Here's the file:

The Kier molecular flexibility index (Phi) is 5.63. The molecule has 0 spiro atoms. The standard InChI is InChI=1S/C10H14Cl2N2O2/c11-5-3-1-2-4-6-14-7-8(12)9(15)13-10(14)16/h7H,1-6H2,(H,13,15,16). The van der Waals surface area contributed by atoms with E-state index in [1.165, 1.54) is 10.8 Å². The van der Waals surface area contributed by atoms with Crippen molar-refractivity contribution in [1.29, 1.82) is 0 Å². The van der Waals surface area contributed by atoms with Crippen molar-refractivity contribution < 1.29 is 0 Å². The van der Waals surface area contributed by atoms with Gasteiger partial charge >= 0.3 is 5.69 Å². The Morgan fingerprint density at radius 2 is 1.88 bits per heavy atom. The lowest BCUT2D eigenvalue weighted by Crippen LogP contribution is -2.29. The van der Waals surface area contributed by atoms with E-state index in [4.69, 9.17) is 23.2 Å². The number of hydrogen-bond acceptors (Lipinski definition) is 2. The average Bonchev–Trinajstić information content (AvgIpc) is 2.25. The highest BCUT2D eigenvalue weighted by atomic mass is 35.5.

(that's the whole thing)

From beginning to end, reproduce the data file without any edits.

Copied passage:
The Kier molecular flexibility index (Phi) is 5.63. The molecule has 0 spiro atoms. The standard InChI is InChI=1S/C10H14Cl2N2O2/c11-5-3-1-2-4-6-14-7-8(12)9(15)13-10(14)16/h7H,1-6H2,(H,13,15,16). The van der Waals surface area contributed by atoms with E-state index in [1.165, 1.54) is 10.8 Å². The van der Waals surface area contributed by atoms with Crippen molar-refractivity contribution in [1.29, 1.82) is 0 Å². The van der Waals surface area contributed by atoms with Crippen molar-refractivity contribution < 1.29 is 0 Å². The van der Waals surface area contributed by atoms with Gasteiger partial charge >= 0.3 is 5.69 Å². The Morgan fingerprint density at radius 2 is 1.88 bits per heavy atom. The lowest BCUT2D eigenvalue weighted by Crippen LogP contribution is -2.29. The van der Waals surface area contributed by atoms with E-state index in [4.69, 9.17) is 23.2 Å². The number of hydrogen-bond acceptors (Lipinski definition) is 2. The average Bonchev–Trinajstić information content (AvgIpc) is 2.25. The highest BCUT2D eigenvalue weighted by atomic mass is 35.5.